And now we deal with bullies . . .

 

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A moment in time from better days

Lately, my family has been trying to cope with a problem that had no name until yesterday. I’ve had repeated, exhausting conflicts with persuading my daughter to go to school. To her, every cold and discomfort has grown to proportions epic enough to warrant a day home. Yesterday I finally had to propose a choice to her: she could go to school or we could visit the ER to investigate the source of her immobility. Really, when these episodes happen, it is like she makes herself as steady as a massive boulder, unmoved by any plea until she overcomes that inertia.

So we visited the ER. In all honesty, I was worried that she was letting everything fall apart because she had lost interest in living. She writes a lot, but she keeps her thoughts cloaked in secrecy, even to the point of creating screen names in non-western languages. I spied one of these aliases and found a blog where she had written: “I’m going to kill myself.”

I looked at the date. She had written that declaration months ago. How could I have missed the tremors of that earthquake that struck in the bedroom across the hall from mine? It’s one of those moments when you must accept that if psychic perception exists, it is unreliable at best.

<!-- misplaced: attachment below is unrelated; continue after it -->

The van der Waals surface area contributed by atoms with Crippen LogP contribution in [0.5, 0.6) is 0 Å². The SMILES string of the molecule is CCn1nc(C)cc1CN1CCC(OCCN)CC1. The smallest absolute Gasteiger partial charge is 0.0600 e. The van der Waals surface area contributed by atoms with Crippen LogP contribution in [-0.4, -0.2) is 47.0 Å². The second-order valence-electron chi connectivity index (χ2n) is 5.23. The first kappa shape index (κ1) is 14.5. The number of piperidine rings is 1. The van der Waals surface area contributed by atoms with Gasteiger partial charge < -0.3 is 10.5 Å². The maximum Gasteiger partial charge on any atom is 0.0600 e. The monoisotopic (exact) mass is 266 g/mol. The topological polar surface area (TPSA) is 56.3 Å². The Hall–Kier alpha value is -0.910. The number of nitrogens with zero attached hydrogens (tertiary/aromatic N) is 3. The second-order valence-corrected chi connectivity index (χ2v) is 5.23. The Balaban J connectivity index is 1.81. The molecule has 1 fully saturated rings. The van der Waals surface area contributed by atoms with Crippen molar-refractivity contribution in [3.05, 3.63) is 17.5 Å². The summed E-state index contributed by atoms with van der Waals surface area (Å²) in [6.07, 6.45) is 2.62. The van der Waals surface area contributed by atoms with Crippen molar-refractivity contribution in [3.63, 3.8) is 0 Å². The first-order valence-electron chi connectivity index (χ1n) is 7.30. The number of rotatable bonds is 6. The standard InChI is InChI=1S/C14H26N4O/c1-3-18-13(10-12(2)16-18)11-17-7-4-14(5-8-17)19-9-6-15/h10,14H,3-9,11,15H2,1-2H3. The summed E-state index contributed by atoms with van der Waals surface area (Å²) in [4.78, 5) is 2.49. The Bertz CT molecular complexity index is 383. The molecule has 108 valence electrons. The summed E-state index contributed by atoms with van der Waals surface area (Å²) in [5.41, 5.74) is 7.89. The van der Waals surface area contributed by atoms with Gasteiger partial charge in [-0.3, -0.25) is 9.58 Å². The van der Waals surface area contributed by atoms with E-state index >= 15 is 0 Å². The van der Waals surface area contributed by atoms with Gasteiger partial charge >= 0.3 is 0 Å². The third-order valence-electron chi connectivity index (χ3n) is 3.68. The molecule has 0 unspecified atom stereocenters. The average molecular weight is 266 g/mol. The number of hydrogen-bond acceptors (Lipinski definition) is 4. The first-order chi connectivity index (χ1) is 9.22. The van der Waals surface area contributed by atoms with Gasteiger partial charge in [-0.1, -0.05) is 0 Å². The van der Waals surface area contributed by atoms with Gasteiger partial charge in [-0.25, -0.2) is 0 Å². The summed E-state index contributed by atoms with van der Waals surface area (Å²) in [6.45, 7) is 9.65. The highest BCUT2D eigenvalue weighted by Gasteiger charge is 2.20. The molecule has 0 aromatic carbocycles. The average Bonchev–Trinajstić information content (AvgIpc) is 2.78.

When the ER staff interviewed us, I confronted Eileen with my knowledge of this writing. They helped us get to the bottom of our problem: Eileen is being bullied in the cafeteria at her high school.

The hospital gave me a list of signs of bullying: attendance problems, slipping grades, insulting oneself, etc. The only signs she didn’t have were missing items and injuries.

The abuse is verbal in nature. When Eileen walks by these boys, they announce that she has no friends and is overweight. She won’t disclose any further details.

For years I’ve feared for what could happen to my child whenever I’m not around. Why? Because Eileen does not tell the story of her life to me. Sometimes she tells her stories under the cloak of anonymity online. My daughter has autism. Her variant of it strongly disinclines her to tell the good or bad of her days.